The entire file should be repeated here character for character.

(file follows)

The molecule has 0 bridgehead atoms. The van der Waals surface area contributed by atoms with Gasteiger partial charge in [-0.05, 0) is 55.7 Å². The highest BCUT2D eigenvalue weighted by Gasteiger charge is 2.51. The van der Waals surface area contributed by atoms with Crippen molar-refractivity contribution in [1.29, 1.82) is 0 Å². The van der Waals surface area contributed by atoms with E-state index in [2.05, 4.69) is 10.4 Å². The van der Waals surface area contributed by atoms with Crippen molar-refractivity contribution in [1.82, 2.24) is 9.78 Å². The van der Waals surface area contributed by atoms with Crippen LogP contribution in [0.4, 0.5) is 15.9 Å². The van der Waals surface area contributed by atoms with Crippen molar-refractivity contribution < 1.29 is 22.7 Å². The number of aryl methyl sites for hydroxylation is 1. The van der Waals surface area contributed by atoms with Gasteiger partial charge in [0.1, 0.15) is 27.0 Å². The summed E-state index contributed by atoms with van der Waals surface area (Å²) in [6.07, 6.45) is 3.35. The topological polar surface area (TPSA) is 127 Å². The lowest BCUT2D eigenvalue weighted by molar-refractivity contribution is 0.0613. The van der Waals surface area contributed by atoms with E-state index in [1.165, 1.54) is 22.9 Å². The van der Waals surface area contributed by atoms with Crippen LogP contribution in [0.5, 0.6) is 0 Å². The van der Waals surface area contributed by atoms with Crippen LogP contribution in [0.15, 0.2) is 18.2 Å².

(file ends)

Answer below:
The molecule has 0 bridgehead atoms. The van der Waals surface area contributed by atoms with Gasteiger partial charge in [-0.05, 0) is 55.7 Å². The highest BCUT2D eigenvalue weighted by Gasteiger charge is 2.51. The van der Waals surface area contributed by atoms with Crippen molar-refractivity contribution in [1.29, 1.82) is 0 Å². The van der Waals surface area contributed by atoms with E-state index in [2.05, 4.69) is 10.4 Å². The van der Waals surface area contributed by atoms with Crippen molar-refractivity contribution in [1.82, 2.24) is 9.78 Å². The van der Waals surface area contributed by atoms with Crippen LogP contribution in [0.4, 0.5) is 15.9 Å². The van der Waals surface area contributed by atoms with Crippen molar-refractivity contribution < 1.29 is 22.7 Å². The number of aryl methyl sites for hydroxylation is 1. The van der Waals surface area contributed by atoms with Gasteiger partial charge in [0.1, 0.15) is 27.0 Å². The summed E-state index contributed by atoms with van der Waals surface area (Å²) in [6.07, 6.45) is 3.35. The topological polar surface area (TPSA) is 127 Å². The lowest BCUT2D eigenvalue weighted by molar-refractivity contribution is 0.0613. The van der Waals surface area contributed by atoms with E-state index in [1.165, 1.54) is 22.9 Å². The van der Waals surface area contributed by atoms with Crippen LogP contribution in [0.5, 0.6) is 0 Å². The van der Waals surface area contributed by atoms with Crippen LogP contribution in [0.15, 0.2) is 18.2 Å².